Table 6: Change in Number of Schools in 2019-20 over 2018-19, All India

School

Management

2017-18 2018-19 Increase/

Decrease

%age Change 2019-20 Increase/

Decrease

%age Decline
Department of Education 817038 835488 18450 2.3 785106 -50382 -6.0
Tribal Welfare Department 45077 45409 332 0.7 46279 870 1.9
Local Body 225780 196530 -29250 -13.0 196040 -490 -0.2
Government Aided 84420 84623 203 0.2 84362 -261 -0.3
Private Unaided (Recognized) 322201 326228 4027 1.2 337499 11271 3.5
Other Govt. managed Schools 2750 1322 -1428 -51.9 939 -383 -29.0
Unrecognized 32916 32366 -550 -1.7 29600 -2766 -8.5
Social Welfare Department 1626 2413 787 48.4 1717 -696 -28.8
Ministry of Labor 195 356 161 82.6 353 -3 -0.8
Kendriya Vidyalaya / Central School 1435 1566 131 9.1 1259 -307 -19.6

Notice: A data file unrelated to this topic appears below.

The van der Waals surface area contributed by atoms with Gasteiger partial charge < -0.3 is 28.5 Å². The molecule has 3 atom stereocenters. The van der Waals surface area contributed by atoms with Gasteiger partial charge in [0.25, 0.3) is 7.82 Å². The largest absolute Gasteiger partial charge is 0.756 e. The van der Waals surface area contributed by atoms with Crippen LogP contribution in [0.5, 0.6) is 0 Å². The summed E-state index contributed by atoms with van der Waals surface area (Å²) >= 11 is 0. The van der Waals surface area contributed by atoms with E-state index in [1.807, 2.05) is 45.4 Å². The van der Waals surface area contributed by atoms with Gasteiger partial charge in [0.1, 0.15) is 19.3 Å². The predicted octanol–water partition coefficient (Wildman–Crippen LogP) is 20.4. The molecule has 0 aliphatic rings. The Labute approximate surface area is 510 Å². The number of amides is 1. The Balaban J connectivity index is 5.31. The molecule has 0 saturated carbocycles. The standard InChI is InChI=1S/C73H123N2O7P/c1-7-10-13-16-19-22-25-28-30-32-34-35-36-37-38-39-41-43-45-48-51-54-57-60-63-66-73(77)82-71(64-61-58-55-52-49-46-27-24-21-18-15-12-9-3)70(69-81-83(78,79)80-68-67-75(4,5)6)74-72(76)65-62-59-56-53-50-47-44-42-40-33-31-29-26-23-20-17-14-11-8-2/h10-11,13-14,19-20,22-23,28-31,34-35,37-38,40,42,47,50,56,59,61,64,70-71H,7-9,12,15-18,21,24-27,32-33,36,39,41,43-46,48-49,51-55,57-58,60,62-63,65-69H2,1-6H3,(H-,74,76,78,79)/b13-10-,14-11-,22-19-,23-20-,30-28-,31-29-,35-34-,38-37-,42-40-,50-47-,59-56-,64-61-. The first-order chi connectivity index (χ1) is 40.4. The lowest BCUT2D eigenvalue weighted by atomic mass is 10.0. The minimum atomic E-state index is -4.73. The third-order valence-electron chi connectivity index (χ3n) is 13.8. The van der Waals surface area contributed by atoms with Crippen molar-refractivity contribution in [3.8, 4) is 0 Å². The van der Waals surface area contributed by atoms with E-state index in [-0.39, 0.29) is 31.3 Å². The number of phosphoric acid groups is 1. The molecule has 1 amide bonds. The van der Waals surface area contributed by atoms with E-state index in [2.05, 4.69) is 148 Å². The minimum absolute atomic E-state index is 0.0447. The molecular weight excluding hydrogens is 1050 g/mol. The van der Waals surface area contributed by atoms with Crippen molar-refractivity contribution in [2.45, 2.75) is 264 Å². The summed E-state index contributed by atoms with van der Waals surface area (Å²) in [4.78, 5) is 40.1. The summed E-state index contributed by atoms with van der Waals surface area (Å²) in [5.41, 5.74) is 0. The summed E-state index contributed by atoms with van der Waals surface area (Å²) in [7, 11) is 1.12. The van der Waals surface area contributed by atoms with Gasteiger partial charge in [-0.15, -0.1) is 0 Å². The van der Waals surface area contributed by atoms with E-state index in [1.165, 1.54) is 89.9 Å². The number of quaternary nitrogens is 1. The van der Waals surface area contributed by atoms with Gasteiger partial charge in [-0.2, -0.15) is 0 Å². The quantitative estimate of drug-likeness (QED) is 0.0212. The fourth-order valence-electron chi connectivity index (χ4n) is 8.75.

Jawahar Navodaya Vidyalaya 486 505 19 3.9 626 121 24.0
Sainik School 71 64 -7 -9.9 67 3 4.7
Railway School 74 80 6 8.1 85 5 6.3
Central Tibetan School 11 14 3 27.3 16 2 14.3
Madarsa Recognized

(By Wakf Board/Madarsa Board)

19354 19150 -204 -1.1 19538 388 2.0
Madarsa Unrecognized 5469 4886 -583 -10.7 4139 -747 -15.3
Other Central Government Schools 0 83 83
Total 1558903 1551000 -7903 -0.5 1507708 -43292 2.8

Source: UDISE, different years.

 In addition to schools managed by the government and private managements, UIDSE also covers unrecognized schools and madarsa both of which have also declined recently. Overall, as reported above UDISE+ 2019-20 is based on 43,292 schools fewer than the same in 2018-19 which is 2.8 per cent of the total schools covered in the previous year. Is the decline in schools under the Department of Education is across the board to examine the same we have also analyzed the number of schools under this management by school category? Before that number of schools by type of schools is presented in Table 7.

Number of Schools by Type